AWS Big Data Blog

Build operational metrics for your enterprise AWS Glue Data Catalog at scale

Over the last several years, enterprises have accumulated massive amounts of data. Data volumes have increased at an unprecedented rate, exploding from terabytes to petabytes and sometimes exabytes of data. Increasingly, many enterprises are building highly scalable, available, secure, and flexible data lakes on AWS that can handle extremely large datasets. After data lakes are productionized, to measure the efficacy of the data lake and communicate the gaps or accomplishments to the business groups, enterprise data teams need tools to extract operational insights from the data lake. Those insights help answer key questions such as:

  • The last time a table was updated
  • The total table count in each database
  • The projected growth of a given table
  • The most frequently queried table vs. least queried tables

In this post, I walk you through a solution to build an operational metrics dashboard (like the following screenshot) for your enterprise AWS Glue Data Catalog on AWS.

Solution overview

This post shows you how to collect metadata information from your data lake’s AWS Glue Data Catalog resources (databases and tables) and build an operational dashboard on this data.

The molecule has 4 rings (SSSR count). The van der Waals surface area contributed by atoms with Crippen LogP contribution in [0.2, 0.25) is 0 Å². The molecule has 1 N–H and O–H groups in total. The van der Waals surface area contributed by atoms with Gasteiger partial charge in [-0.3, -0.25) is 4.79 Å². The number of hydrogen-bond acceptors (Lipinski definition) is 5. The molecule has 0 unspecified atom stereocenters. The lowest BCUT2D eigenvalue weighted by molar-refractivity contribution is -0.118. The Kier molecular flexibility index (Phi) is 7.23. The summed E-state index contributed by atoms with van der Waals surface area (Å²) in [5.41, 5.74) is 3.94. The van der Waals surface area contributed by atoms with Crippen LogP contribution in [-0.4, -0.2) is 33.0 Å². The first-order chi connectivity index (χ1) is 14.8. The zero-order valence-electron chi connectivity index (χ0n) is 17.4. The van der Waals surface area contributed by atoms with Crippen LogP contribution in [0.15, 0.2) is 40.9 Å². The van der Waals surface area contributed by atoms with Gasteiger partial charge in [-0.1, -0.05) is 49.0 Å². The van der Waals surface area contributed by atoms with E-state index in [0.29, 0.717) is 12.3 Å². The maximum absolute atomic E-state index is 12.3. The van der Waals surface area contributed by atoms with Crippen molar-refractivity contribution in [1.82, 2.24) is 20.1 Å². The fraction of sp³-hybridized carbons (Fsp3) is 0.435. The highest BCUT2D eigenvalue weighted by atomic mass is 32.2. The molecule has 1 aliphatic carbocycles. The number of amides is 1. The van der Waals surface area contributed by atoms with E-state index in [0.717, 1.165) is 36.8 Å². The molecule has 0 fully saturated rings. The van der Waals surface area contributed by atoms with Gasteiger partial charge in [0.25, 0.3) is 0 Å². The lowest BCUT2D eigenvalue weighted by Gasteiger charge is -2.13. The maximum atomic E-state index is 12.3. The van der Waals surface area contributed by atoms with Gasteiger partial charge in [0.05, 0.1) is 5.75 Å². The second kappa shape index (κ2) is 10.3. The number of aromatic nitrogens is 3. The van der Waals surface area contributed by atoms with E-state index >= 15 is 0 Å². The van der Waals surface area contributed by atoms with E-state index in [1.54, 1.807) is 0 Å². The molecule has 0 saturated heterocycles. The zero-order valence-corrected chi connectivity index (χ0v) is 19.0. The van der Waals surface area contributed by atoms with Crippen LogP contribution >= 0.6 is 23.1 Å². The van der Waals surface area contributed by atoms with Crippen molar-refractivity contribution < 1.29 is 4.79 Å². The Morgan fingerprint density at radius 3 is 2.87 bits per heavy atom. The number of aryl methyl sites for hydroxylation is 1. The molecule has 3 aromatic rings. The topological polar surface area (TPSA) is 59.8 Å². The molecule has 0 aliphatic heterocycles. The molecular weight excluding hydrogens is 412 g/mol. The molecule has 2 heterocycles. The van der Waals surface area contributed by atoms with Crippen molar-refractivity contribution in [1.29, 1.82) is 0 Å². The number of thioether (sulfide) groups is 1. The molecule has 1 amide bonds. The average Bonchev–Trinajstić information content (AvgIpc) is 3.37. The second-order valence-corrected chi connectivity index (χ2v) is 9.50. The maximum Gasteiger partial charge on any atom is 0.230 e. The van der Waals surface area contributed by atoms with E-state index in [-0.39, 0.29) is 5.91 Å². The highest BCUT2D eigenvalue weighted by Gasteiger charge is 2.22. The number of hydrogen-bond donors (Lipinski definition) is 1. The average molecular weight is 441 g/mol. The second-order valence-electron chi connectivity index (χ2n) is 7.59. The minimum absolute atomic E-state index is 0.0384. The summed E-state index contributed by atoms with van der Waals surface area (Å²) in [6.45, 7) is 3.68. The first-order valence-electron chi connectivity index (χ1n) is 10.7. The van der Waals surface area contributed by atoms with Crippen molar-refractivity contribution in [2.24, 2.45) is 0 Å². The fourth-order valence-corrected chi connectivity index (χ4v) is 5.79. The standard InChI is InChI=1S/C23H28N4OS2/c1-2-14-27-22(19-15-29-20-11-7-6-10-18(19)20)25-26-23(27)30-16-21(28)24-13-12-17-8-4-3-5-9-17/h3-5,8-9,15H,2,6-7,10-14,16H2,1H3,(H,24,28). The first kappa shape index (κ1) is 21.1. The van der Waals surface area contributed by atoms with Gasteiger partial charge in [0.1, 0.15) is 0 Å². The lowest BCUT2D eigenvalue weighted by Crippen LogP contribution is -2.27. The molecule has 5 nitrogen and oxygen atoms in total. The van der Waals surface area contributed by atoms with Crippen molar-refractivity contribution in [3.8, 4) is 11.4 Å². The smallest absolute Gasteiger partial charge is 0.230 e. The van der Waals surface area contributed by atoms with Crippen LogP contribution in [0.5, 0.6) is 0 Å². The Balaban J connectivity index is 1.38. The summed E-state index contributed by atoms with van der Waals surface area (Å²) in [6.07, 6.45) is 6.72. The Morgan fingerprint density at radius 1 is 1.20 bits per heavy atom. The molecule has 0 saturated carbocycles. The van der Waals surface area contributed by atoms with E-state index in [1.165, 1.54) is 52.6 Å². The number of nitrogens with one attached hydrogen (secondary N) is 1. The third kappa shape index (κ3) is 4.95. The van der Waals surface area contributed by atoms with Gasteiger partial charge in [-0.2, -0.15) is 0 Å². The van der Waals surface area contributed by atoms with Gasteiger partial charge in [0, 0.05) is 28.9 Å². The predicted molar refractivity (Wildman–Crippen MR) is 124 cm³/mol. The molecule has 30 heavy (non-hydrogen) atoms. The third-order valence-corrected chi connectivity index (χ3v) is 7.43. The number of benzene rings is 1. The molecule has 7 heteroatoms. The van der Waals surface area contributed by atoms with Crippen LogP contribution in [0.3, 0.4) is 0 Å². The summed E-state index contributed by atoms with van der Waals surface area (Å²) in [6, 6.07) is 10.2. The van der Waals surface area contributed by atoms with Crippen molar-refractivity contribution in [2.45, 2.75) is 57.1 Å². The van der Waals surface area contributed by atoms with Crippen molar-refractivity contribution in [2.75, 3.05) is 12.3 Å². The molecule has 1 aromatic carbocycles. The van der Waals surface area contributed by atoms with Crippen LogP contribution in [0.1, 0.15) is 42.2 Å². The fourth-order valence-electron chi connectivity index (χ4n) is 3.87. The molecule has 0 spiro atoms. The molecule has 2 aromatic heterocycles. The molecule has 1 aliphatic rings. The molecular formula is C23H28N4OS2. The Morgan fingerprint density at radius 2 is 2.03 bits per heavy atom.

The following diagram illustrates the overall solution architecture and steps.

The steps are as follows:

  1. A data collector Python program runs on a schedule and collects metadata details about databases and tables from the enterprise Data Catalog.
  2. The following key data attributes are collected for each table and database in your AWS Glue Data Catalog.
Table Data Database Data
TableName DatabaseName
DatabaseName CreateTime
Owner SharedResource
CreateTime SharedResourceOwner
UpdateTime SharedResourceDatabaseName
LastAccessTime Location
TableType Description
  1. The program reads each table’s file location and computes the number of files on Amazon Simple Storage Service (Amazon S3) and the size in MB.
  2. All the data for the tables and databases is stored in an S3 bucket for downstream analysis. The program runs every day and creates new files partitioned by year, month, and day on Amazon S3.
  3. We crawl the data created in Step 4 using an AWS Glue crawler.
  4. The crawler creates an external database and tables for our generated dataset for downstream analysis.
  5. We can query the extracted data with Amazon Athena.
  6. We use Amazon QuickSight to build our operational metrics dashboard and gain insights into our data lake content and usage.

For simplicity, this program crawls and collects data from the Data Catalog for the us-east-1 Region only.

Walkthrough overview

The walkthrough includes the following steps:

  1. Configure your dataset.
  2. Deploy the core solution resources with an AWS CloudFormation template, and set up and trigger the AWS Glue job.
  3. Crawl the metadata dataset and create external tables in the Data Catalog.